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7 Dec, 2016 05:11

‘Unintentional mistake’: Saudi inquiry contradicts MSF account of coalition strike on Yemen hospital

‘Unintentional mistake’: Saudi inquiry contradicts MSF account of coalition strike on Yemen hospital

A Saudi-led investigative committee has failed to recognize Riyadh’s fault in the bombing of an MSF hospital in Yemen in August. The new assessment of the tragedy sharply contradicts the NGO’s findings.

After allegedly verifying the facts of the August 15 bombing of the Doctors Without Borders (MSF) hospital in the Yemeni city of Abs, the Saudi-led Joint Incidents Assessment Team (JIAT) said that the strike which destroyed the hospital engaged “legitimate” targets.

On that August day, according to the JIAT report, prior to the MSF strike, coalition forces had already attacked a Houthi leadership gathering in Abs when they noticed a vehicle leaving the area.

“As a result, the air crew monitored a moving vehicle from the same targeted site heading southwards, pursued and shelled it immediately. The vehicle was next to the building which had no signs of [being] a hospital before the bombing,” Mansour Ahmad Al-Mansour, a JIAT spokesman said Tuesday.

“In light of what has been viewed from the facts of the incident, the team found that damages of the originally-untargeted building were due to the targeting of the vehicle, a legitimate military target, which was next to the [hospital] building,” the spokesman added.

The Abs attack killed seven people and injured 13 others, JIAT determined contradicting the MSF death toll which said 19 people were killed, including one MSF staff member. The strike also injured 24 others.

The JIAT account also strongly diverges from the MSF summary of events on August 15.

“Around 3.35pm local time, a civilian car, identified by eye witnesses as a white Toyota Corolla city taxi, brought in patients who were said to have been injured in the earlier airstrikes in the area,” MSF said in its findings in September.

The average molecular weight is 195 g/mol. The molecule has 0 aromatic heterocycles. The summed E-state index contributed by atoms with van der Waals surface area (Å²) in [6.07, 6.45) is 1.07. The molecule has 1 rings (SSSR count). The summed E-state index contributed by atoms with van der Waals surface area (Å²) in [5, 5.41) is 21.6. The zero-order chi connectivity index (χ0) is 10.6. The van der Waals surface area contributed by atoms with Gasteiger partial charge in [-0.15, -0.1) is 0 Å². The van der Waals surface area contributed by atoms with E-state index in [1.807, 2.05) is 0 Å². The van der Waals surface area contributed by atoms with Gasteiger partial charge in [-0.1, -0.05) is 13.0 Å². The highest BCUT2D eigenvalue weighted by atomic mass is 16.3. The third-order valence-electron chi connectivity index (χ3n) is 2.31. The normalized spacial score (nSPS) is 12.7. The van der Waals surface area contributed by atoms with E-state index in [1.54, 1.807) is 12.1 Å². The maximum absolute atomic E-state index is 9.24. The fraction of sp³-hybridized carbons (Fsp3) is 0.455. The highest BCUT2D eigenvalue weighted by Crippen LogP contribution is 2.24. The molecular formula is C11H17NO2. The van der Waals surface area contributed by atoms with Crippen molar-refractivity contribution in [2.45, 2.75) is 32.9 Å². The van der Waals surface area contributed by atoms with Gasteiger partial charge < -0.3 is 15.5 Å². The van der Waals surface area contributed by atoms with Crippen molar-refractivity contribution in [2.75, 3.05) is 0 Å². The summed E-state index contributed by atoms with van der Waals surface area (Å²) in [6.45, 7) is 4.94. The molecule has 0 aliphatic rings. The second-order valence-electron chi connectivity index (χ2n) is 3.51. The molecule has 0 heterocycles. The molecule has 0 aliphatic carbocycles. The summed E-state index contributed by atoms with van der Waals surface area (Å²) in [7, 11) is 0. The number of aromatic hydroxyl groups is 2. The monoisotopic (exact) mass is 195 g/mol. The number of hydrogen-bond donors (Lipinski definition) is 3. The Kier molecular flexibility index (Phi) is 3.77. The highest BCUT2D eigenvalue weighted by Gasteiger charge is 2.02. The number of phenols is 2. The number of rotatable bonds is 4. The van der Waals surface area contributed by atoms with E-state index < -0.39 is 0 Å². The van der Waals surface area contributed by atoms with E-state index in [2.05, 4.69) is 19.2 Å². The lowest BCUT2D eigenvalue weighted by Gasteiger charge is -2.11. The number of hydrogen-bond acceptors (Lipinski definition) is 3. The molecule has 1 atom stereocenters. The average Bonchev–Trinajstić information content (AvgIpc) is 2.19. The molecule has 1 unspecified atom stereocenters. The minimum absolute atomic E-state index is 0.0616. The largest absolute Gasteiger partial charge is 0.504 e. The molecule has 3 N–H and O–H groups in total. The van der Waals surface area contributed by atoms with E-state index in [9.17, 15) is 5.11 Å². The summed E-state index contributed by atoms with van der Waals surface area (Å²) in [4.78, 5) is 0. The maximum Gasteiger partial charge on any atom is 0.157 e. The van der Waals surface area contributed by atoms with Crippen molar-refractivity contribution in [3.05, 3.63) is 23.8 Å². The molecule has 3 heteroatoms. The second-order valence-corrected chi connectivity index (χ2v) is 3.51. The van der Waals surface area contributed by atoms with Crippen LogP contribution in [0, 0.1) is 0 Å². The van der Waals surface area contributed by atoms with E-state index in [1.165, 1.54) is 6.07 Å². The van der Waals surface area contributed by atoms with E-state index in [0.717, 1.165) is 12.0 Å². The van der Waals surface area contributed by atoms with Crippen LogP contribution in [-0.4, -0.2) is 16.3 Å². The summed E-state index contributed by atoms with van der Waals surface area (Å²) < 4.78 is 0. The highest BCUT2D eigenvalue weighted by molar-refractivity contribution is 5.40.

The car was then visually inspected at the gate by a hospital guard who testified that the people in the car had been wearing civilian clothes. Furthermore, the guard stated that there were no weapons visible inside the vehicle, which contradicts JIAT claims that the car was a “legitimate” target.

“At this precise moment – at 3:40pm local time – the airstrike took place, making impact at the exact place where the vehicle had stopped,” MSF said.

The MSF account also contradicts the Saudi probe conclusion that the hospital was not marked. The NGO noted that the MSF logo had been clearly displayed at the entrance to the medical facility and was also painted on the roof of several buildings.

Furthermore, the location of the Abs hospital had been known to all parties in the conflict with GPS coordinates “regularly shared.”

“The latest communication of the GPS coordinates for all MSF operations was on 10 August, followed by an amended communication the next day,” MSF said in September.

JIAT’s assessment also contradicts the findings of an Associated Press report which concluded that Saudi-led jets targeted a civilian vehicle carrying a wounded ice-cream vendor who was passing by the site of the initial Saudi strikes. AP also confirmed that the MSF facility had clear markings on the roof and that the location was listed among the 23,000 buildings on a no-target list provided by the United Nations to the coalition.

Despite the irregularities in the JIAT findings, Mansur speaking on Tuesday still maintained that the strike was an “unintentional mistake” as he urged the coalition to apologise and provide assistance to the families of those affected.

MSF has worked in Yemen since 1994. An escalation in the conflict in early 2015 led to MSF scaling up its operations in the country. The MSF facilities have been targeted by the coalition four times since March 2015, and the August attack caused MSF to withdraw medical staff from six hospitals in northern Yemen.

Before August 15, 2016, MSF had been working in 11 hospitals and health centers in Yemen and providing support to another 18 health centers with more than 2,000 MSF staff in the country, including 90 international staff.